• Dry runs are valuable. For every drill we fired live, we had three runs cold. This let us watch each other and work on finer points, like not falling down in an embarrassing manner (and an unsafe one). The biggest obstacles on the ground turned out to be our own feet.
  • This kind of shooting is fun, and two hours can disappear in gun smoke.... seemingly in the blink of an eye. Two hundred rounds and a sore shoulder later, we are just beginning to understand how much we really don't know.


Frank W. James said...

I think Clint Smith explained the shotgun best when he compared it to a revolver that you can only reload with LOOSE ammunition.

Essentially, the tasks and operations after you understand that parallel become extremely similar.

The shotgun greatest virtue is also its greatest weakness and that is its versatility. It can handle an extremely wide range of ammo for completely different mission purposes. Of course that means that Murphy says it WILL ALWAYS BE LOADED WITH THE WRONG AMMO for your needed mission purpose.

All The Best,
Frank W. James

Frank said...

While I agree in princeable about using using a shotgun in home defense. In reality your more likely to hurt or kill a loved one. I personally use and recommend a pistol. Much easier to control where the bullets go. Trust me I know about shooting a shotgun in the home.

aczarnowski said...

One tidbit I took away from Farnam's defensive carbine/shotgun book (which is desperately in need of a 2nd edition) is to load an empty shotgun from underneath the gun. Pull your shell just as you are, reach *under* and toss it into the port.

This has several advantages:
* You have the potential to catch a shell that's fumbled
* Your muscle memory is closer for the "underneath" action required to load the tube
* And you are in a very slightly faster position to run the slide forward after filling the port

immagikman said...

Love those videos and it shows exactly how dificult it is to load on the move
and without looking.

The move and shoot drills are in the outdoors do apply to the "Home" defense role but not necessarily the moving long distances.

(preface with I am most definitely not an expert here)

It seems to me that for "Home Defense" you might want to focus on getting to know your house better than you normally would, learn to find firing lines and places of cover. An intruder will not know the layout as well as you do, so in theory you should be firing from cover and knowing the various lines of advance and retreat. Practicing moving and loading is a good idea but I think the most important skill is being able to reload without looking at what you are doing or in the dark. Lack of light is probably going to be the biggest obstacle, as opposed to needing to cover ground.

Just my thoughts.

A. Maddock said...

It should be pointed out that emptying your weapon in 2 seconds is panic fire and if you are in that state of mind it is unlikely you will be able to reload with the barrel on threat. Making every round count is also important because firing a 12Ga indoors will blind and stun you. (One of the few things learned in the Coast Guard other than how to float) Reloading also in most cases moves you from defense to offense. From a defensive standpoint you should be either shooting from cover or moving to cover while shooting.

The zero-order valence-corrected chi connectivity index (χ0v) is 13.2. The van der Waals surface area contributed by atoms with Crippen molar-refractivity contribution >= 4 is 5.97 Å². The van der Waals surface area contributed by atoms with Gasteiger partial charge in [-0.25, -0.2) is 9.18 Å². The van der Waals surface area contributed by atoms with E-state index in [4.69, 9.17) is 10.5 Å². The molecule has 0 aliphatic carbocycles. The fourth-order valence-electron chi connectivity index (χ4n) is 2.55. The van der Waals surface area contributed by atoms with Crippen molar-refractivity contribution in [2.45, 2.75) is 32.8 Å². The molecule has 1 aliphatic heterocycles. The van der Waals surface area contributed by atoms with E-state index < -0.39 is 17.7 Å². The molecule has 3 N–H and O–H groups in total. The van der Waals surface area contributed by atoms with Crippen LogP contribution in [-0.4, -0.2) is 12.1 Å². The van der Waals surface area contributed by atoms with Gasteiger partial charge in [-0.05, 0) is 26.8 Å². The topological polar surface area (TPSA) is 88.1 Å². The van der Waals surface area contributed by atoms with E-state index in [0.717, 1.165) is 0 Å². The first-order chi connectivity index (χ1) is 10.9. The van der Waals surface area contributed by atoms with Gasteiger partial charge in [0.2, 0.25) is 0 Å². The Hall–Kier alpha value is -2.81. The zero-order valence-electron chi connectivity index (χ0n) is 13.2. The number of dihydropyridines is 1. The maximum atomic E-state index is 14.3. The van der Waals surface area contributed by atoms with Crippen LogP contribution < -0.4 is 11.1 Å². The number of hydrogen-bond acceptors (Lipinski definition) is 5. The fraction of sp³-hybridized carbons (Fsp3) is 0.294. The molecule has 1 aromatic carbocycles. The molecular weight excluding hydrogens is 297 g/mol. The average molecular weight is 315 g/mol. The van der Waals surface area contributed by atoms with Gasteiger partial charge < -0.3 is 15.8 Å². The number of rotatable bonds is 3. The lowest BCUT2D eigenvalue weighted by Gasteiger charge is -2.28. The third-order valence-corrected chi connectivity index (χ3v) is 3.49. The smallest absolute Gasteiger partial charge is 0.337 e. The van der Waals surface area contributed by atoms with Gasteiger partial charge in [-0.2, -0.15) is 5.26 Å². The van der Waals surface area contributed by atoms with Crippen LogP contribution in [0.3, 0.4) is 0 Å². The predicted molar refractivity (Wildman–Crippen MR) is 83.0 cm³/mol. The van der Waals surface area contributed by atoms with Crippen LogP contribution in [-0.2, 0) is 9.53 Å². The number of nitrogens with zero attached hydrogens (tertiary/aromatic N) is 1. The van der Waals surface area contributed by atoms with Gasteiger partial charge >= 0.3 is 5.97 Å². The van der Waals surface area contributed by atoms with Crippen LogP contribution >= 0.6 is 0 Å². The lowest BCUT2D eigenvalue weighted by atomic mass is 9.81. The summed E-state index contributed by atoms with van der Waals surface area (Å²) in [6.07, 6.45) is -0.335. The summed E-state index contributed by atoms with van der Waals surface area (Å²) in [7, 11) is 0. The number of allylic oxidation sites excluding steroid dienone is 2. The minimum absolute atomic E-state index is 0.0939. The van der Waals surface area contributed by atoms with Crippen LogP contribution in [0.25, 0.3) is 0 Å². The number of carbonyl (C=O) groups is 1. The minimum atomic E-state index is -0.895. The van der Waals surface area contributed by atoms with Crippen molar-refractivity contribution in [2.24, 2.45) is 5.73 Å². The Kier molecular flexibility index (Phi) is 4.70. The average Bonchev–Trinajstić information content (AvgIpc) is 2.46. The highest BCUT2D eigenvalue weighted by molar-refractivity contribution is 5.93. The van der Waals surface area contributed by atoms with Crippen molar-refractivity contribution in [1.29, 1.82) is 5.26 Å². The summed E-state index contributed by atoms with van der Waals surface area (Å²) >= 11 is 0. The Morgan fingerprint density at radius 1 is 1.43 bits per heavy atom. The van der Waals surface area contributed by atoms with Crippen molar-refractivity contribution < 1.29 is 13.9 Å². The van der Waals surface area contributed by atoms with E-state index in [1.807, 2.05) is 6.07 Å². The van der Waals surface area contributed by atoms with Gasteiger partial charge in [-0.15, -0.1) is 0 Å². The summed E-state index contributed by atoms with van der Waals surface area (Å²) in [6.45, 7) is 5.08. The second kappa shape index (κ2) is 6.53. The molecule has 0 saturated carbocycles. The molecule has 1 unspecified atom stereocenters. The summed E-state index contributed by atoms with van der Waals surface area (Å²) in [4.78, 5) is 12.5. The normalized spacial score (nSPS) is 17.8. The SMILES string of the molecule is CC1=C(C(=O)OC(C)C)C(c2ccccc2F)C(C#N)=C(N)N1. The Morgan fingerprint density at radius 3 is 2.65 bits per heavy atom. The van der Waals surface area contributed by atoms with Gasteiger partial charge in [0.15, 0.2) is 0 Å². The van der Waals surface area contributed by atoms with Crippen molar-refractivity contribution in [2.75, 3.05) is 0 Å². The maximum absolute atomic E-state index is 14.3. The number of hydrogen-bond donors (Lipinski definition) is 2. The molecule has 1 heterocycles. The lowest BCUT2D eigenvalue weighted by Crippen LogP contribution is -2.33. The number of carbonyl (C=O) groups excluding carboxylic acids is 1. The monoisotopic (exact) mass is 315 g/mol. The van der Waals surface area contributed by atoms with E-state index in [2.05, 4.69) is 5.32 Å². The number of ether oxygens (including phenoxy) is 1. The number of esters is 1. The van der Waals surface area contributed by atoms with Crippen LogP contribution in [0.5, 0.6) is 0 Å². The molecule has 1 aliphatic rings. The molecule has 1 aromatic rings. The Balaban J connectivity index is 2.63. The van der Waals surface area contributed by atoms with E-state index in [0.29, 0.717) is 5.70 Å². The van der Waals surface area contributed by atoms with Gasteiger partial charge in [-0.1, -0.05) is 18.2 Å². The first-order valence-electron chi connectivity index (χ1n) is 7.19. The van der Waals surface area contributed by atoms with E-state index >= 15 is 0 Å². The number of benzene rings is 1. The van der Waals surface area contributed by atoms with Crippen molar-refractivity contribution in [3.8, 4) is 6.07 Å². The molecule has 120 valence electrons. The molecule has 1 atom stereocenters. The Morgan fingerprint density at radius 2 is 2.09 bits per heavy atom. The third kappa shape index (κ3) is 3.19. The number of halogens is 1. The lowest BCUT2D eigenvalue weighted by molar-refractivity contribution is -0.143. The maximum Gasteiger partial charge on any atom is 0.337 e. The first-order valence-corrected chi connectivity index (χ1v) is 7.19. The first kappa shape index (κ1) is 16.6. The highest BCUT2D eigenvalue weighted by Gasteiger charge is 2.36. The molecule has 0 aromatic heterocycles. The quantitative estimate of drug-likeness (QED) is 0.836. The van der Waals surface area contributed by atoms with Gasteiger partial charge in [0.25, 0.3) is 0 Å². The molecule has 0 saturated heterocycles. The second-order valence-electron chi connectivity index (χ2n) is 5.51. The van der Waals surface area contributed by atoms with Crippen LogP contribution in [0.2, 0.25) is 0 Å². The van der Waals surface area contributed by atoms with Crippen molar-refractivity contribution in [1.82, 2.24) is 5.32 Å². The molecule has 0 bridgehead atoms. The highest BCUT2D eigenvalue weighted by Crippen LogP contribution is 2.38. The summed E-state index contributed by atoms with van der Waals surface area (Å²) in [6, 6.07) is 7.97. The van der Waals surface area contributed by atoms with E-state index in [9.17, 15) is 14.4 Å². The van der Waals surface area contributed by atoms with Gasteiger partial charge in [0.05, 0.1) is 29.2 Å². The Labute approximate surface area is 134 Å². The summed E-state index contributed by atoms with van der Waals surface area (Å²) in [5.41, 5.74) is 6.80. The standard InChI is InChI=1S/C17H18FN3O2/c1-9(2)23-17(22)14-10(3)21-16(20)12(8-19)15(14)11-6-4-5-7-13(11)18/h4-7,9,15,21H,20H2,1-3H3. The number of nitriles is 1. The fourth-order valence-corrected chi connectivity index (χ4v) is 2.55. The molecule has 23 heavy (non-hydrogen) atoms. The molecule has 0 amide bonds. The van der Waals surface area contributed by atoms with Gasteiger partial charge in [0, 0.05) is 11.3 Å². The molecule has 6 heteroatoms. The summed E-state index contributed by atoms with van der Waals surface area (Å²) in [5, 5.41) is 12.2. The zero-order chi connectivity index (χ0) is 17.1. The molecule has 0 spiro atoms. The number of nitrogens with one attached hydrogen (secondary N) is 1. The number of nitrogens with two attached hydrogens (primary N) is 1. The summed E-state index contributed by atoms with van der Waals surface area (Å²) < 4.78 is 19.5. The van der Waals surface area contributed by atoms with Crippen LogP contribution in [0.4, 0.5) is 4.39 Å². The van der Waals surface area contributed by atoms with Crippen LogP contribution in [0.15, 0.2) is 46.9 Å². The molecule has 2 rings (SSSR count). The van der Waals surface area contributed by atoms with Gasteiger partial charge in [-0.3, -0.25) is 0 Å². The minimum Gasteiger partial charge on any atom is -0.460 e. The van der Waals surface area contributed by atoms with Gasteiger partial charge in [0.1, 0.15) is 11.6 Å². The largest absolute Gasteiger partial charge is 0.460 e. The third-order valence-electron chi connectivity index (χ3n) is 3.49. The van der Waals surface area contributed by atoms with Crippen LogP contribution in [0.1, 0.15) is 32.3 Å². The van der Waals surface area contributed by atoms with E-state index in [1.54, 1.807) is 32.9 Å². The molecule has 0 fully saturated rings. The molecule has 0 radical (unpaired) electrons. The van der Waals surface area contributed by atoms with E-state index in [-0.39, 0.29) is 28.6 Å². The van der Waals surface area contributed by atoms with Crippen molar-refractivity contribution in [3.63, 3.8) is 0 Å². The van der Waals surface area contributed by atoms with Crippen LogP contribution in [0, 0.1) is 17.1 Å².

I know, I know, everyone's an expert:)

Loved the videos BTW. Made me want to get out of the house and throw lead.

MCSA said...

I always loved the way CAS shooters reloaded their shottys...


Lead Dis-Spencer

Personally, I hate my shotguns...

Less (posting as MCSA)

Anonymous said...

Semiauto shotguns seem to me much preferable for home defense. My Benelli M4 has been 100% reliable after the brief breakin period. So much less to do correctly, which is important when the adrenaline is screwing up your fine motor control and your mind. Good enough for the Marine Corps to make it their standard combat shotgun.

Mine holds 7 shots. A Remington or Winchester can be legally modified to hold 10 shots. That's a lot of firepower as fast as you can pull the trigger.

I would not recommend a pump to anyone for HD (except trained professionals of course). Too easy to shortstroke and just get completely jammed up and useless.

Anonymous said...

Good info, but I'd like to chime in about your stance when firing while moving... you are crossing your legs at times, which puts you off balance not only for firing purposes but also making you vulnerable to being taken down to the ground by an attacker and have your shotgun wrestled from you. Always step first with the lead leg, then follow with the trailing one (just like how boxers move around to remain balanced). I don't mean to nitpick at all; it's just a friendly suggestion. If the situation calls for giving up a little balance for the ability to cover more ground faster, then by all means do just that. If the attacker is close enough to get to you quickly in the event of one or two misses, however, then be mindful of your center of gravity as you can be EASILY toppled over when your feet/legs are crossed while walking.

Also, to the last Anon's comment, isn't it better to have a jam in a pump that can be rectified by one gross motor movement that you've done a million times (racking the action), as opposed to problems with ammo feeding in semi-auto shotguns which would require fine motor control to rectify (which is tough to accomplish under stress)? Are you advocating semi-auto or double barreled break actions over pump? I could see your reliability argument work for the latter, however the 2 shot limit and need to reload more than twice as often as most pump guns seems to overcome their increased reliability. Thoughts?